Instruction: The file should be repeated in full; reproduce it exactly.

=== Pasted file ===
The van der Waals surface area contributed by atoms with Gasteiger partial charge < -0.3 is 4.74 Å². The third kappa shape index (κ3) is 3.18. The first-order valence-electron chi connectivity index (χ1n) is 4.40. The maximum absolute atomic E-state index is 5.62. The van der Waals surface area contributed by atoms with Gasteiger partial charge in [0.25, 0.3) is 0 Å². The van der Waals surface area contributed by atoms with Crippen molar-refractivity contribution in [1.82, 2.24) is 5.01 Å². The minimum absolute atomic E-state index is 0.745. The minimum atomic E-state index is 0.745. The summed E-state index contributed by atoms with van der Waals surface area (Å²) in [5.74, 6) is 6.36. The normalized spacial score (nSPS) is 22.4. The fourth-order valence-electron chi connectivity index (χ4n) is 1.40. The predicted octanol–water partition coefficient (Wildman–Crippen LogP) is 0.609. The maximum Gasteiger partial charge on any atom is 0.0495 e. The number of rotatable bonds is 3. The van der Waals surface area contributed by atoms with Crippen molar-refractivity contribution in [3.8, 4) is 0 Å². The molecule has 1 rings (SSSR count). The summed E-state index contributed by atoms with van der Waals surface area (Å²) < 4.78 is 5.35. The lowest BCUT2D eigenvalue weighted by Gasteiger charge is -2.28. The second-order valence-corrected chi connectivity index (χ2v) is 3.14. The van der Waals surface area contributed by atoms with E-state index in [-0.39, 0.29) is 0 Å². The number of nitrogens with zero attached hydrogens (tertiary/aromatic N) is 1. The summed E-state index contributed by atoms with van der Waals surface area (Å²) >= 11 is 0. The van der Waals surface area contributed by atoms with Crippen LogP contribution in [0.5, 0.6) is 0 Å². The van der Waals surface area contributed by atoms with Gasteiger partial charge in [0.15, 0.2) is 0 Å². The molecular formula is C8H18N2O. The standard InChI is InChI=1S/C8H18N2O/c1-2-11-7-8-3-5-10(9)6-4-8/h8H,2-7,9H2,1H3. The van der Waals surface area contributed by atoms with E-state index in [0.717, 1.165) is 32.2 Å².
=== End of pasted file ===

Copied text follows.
The van der Waals surface area contributed by atoms with Gasteiger partial charge < -0.3 is 4.74 Å². The third kappa shape index (κ3) is 3.18. The first-order valence-electron chi connectivity index (χ1n) is 4.40. The maximum absolute atomic E-state index is 5.62. The van der Waals surface area contributed by atoms with Gasteiger partial charge in [0.25, 0.3) is 0 Å². The van der Waals surface area contributed by atoms with Crippen molar-refractivity contribution in [1.82, 2.24) is 5.01 Å². The minimum absolute atomic E-state index is 0.745. The minimum atomic E-state index is 0.745. The summed E-state index contributed by atoms with van der Waals surface area (Å²) in [5.74, 6) is 6.36. The normalized spacial score (nSPS) is 22.4. The fourth-order valence-electron chi connectivity index (χ4n) is 1.40. The predicted octanol–water partition coefficient (Wildman–Crippen LogP) is 0.609. The maximum Gasteiger partial charge on any atom is 0.0495 e. The number of rotatable bonds is 3. The van der Waals surface area contributed by atoms with Crippen molar-refractivity contribution in [3.8, 4) is 0 Å². The molecule has 1 rings (SSSR count). The summed E-state index contributed by atoms with van der Waals surface area (Å²) < 4.78 is 5.35. The lowest BCUT2D eigenvalue weighted by Gasteiger charge is -2.28. The second-order valence-corrected chi connectivity index (χ2v) is 3.14. The van der Waals surface area contributed by atoms with E-state index in [-0.39, 0.29) is 0 Å². The number of nitrogens with zero attached hydrogens (tertiary/aromatic N) is 1. The summed E-state index contributed by atoms with van der Waals surface area (Å²) >= 11 is 0. The van der Waals surface area contributed by atoms with Crippen LogP contribution in [0.5, 0.6) is 0 Å². The van der Waals surface area contributed by atoms with Gasteiger partial charge in [0.15, 0.2) is 0 Å². The molecular formula is C8H18N2O. The standard InChI is InChI=1S/C8H18N2O/c1-2-11-7-8-3-5-10(9)6-4-8/h8H,2-7,9H2,1H3. The van der Waals surface area contributed by atoms with E-state index in [0.717, 1.165) is 32.2 Å².